The 7 Deadly Sins of Novelists (According to Editors)

A healthy relationship between novelist and editor can send your story to heavenly heights, but a poor partnership deserves its own special circle of hell. Longtime writer-editor duo Steven James and Pam Johnson discuss where novelists go astray.
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The relationship between writer and editor can be incredibly positive and mutually beneficial as you both learn from each other. But if your expectations aren’t aligned, it can also be toxic and infuriating—for both parties. Wherein lies the balance?

We asked professional freelance editor Pam Johnson and award-winning novelist Steven James, frequent collaborators, to map out the 7 deadly sins most commonly committed by their counterpart. Writers, listen up: These insights are going to help you understand the wheels turning in your editor’s mind when she made the changes or suggestions that she did. And editors, take note: you have your own sins to atone for.

May you all find hope, ye who enter here.

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1. Lack of Communication: Failing to specify expectations.

EDITOR’S TAKE: Writers—please set editing goals, communicate expectations and ask for any clarifications before the editor jumps in. We look at your manuscript with a different set of eyes depending on what you want, so it’s important to let your editor know exactly what you want.

Also, tell your editor directly if you don’t want her to follow grammar rules. We know there are times when an author likes to break conventions. Remember, editors have been trained to point out grammatical errors. So let her know if you’ve made a stylistic choice to ignore the rules.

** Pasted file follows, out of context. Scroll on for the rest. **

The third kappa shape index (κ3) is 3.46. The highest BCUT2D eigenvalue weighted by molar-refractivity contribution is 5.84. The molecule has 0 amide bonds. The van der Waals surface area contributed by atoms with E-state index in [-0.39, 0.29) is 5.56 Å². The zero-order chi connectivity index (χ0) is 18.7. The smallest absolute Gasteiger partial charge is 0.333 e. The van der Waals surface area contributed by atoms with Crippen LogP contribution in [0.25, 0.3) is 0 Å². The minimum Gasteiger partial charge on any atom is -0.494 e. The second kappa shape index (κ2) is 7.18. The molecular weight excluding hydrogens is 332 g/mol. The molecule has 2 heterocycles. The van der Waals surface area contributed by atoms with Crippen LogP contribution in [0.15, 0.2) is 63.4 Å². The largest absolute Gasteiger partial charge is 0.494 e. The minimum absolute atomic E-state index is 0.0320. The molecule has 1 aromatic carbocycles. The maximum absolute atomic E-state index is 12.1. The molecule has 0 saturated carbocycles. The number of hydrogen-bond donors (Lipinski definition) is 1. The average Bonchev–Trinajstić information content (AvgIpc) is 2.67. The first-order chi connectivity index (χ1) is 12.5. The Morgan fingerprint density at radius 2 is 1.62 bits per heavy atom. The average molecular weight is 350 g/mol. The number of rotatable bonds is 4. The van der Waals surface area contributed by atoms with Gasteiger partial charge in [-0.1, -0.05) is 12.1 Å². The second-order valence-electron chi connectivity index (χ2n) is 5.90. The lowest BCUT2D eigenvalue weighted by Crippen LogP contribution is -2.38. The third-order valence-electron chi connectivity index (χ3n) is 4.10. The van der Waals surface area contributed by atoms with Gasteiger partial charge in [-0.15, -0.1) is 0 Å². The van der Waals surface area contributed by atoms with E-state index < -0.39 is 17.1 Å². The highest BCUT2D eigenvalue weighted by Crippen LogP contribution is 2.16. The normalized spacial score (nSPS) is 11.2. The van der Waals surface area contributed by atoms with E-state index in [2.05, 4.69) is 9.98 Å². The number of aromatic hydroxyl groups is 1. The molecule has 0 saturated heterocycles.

WRITER’S TAKE: Absolutely. Communication up-front prevents a lot of problems down the line.

2. Sloppiness: Not submitting your best work.

EDITOR’S TAKE: You may think, “Well, she’s an editor, so she can fix all my typos and errors. I don’t need to correct them before I submit.” Not true! Poor punctuation, grammar, spelling and so on is so distracting to an editor that she will struggle to concentrate on the story she’s been hired to edit. Unless you only want proofreading, please submit as clean a copy as possible.

WRITER’S TAKE: Authors—never settle for sending in less than your best!

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3. Stubbornness: Refusing to change your course of action.

EDITOR’S TAKE: You have probably hired an editor to point out what she considers to be errors in your manuscript. No, she shouldn’t change your “voice,” but if something doesn’t make sense or the punctuation is confusing, you need to at least consider her suggestions. Don’t be married to what may be a fatal mistake in your story.

WRITER’S TAKE: I usually think of it this way: Don’t fall in love with the first draft.

4. Impatience: Not realizing that writing a book is a long process.